operation, the central servers assume an equally important role in the provision of IT facilities.
The Hierarchical File Server quite clearly illustrates this trend towards "invisible" central
services. Users never use the HFS directly (in the sense of logging into it). Although they
may not be totally oblivious to its existence, its use is almost transparent to the user when it is
operating at its best. Increasingly, all manner of services provided by OUCS are thus used in
an unconscious fashion.
The above illustrates two of the main briefs of OUCS - (1) to provide and support basic
infrastructure, especially the network, and (2) to provide and support a range of
network-accessed services based on central servers.
The magnitude of use of the Unix servers demonstrates the extent to which the University is
still very much dependent on a third brief of OUCS, namely to provide "safety net" services -
general-purpose services for people who have not been provided for in some other way, eg
through their department or college.
Another important brief of OUCS is to provide expert back-up to distributed IT support staff.
Increasingly, we can expect that users will approach localised IT support in the first instance
when they run into difficulties or want to advance the level of their use of IT. Such local
support staff cannot usually be expected to have in-depth knowledge of every technology
being employed in their unit; they would normally be generalists, who could call upon
specialist technical backup when required.
Recognising that this is probably the most appropriate model for the future, OUCS has
undertaken several initiatives this year with a view to laying the groundwork for this to
develop. These include establishing a SIG for all IT support staff (with an emailing list and
newsgroup), arranging a joint meeting with Libraries staff, and suggesting and assisting in
mounting the first ever IT Support Staff Conference. Work has also been undertaken on
providing effective access to electronic information about the services OUCS provides, which
is a key element of our strategy to support and inform an expanding and diverse population of
IT users and local support staff. Plans have also been made to develop a framework for
service-level definitions, to ensure that there is sound understanding of the services and
obligations of OUCS, though little progress was possible during the year.
Amongst further attempts to reinforce the client-server mode of operation, OUCS has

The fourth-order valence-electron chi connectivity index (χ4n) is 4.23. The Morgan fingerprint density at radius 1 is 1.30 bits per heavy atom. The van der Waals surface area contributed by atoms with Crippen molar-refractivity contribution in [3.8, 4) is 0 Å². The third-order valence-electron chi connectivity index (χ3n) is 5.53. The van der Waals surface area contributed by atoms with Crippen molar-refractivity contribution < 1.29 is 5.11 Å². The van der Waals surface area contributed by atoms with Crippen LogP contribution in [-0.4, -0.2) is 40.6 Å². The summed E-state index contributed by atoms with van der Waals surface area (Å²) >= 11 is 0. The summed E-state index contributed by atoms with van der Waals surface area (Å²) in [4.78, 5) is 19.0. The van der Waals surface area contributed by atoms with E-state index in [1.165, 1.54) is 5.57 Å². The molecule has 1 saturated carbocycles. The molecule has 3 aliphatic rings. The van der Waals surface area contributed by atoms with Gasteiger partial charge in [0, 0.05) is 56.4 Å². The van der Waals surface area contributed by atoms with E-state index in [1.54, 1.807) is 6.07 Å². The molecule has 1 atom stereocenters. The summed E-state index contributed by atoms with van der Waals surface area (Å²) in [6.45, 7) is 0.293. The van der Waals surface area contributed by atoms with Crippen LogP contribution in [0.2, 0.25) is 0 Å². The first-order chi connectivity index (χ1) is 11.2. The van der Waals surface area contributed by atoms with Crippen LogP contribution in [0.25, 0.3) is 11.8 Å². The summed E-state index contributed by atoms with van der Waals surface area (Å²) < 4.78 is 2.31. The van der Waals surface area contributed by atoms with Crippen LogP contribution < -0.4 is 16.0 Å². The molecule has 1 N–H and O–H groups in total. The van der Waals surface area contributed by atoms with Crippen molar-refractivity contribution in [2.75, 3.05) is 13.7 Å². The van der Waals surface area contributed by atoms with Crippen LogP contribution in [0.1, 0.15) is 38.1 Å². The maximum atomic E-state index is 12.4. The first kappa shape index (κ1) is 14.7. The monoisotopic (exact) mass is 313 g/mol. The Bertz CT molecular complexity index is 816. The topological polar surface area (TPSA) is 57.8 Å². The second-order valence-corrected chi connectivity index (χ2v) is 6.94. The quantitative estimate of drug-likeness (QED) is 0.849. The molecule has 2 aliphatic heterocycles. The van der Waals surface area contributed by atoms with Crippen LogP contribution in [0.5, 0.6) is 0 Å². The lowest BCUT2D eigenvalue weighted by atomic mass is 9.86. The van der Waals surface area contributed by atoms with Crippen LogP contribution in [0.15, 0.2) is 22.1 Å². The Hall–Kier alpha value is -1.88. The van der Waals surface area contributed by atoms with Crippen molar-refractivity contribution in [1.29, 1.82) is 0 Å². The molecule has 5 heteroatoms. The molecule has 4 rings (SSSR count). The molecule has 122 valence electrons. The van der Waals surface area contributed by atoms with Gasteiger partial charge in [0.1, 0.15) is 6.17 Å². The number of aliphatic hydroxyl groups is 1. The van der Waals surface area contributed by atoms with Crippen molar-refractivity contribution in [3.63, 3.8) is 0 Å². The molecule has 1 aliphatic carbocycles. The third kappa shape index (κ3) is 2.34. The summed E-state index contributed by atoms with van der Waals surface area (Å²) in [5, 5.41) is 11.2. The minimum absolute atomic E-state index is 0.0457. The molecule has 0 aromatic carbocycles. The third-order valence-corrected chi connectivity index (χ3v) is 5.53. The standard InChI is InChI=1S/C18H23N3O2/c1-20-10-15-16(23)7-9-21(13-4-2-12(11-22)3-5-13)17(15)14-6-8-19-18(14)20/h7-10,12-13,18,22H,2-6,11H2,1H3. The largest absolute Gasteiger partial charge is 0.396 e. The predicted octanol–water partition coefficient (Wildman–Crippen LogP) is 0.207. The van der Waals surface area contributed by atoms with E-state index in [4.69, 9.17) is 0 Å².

bolstered and expanded the Shop, dramatically increased the software it acquires and
distributes under site-licensed and bulk-purchase agreements, and attended to growing
numbers of people with personal computer queries or problems.
In a related move, OUCS has, during the year, developed further its highly successful
self-Registration service, through which legitimate members of the University can acquire a
range of capabilities without visiting OUCS or even making direct contact with it. The
services for which users can currently self-register include Sable/Ermine accounts, access to
Dial-in, and Backup via the HFS. Other services are in the pipeline, including LaRC accounts,
Print services, Email routing and training course enrolments.
This Registration System has been so designed that, as well as allowing us simply to add
further services for which people can register, we will also in due course be able to allow local
support staff themselves, remotely, to change the parameters of the users they support.
Furthermore, it should also prove possible to allow such staff to use this system to maintain
account details of their local departmental or college systems, thus ensuring that there is
greater consistency about account details, allowing access to the high-quality database of
legitimate users of IT within the University that OUCS has developed, encouraging more
commonality of approach to supporting users, and paving the way for common security
standards such as Kerberos to be introduced.
All these initiatives illustrate the commitment OUCS has to promoting and supporting distributed, client-server computing, and a recognition of the development in its future role
within the IT panoply being built up across the University.
Review of OUCS
Review of OUCS
The Review of OUCS will provide the University (and OUCS itself) with a good opportunity to review these trends, their impact on OUCS, and the way in which OUCS has been responding. The Review will undoubtedly confirm the overall trends, and we trust will endorse the initiatives that OUCS has taken or planned in order to address the changes that are resulting.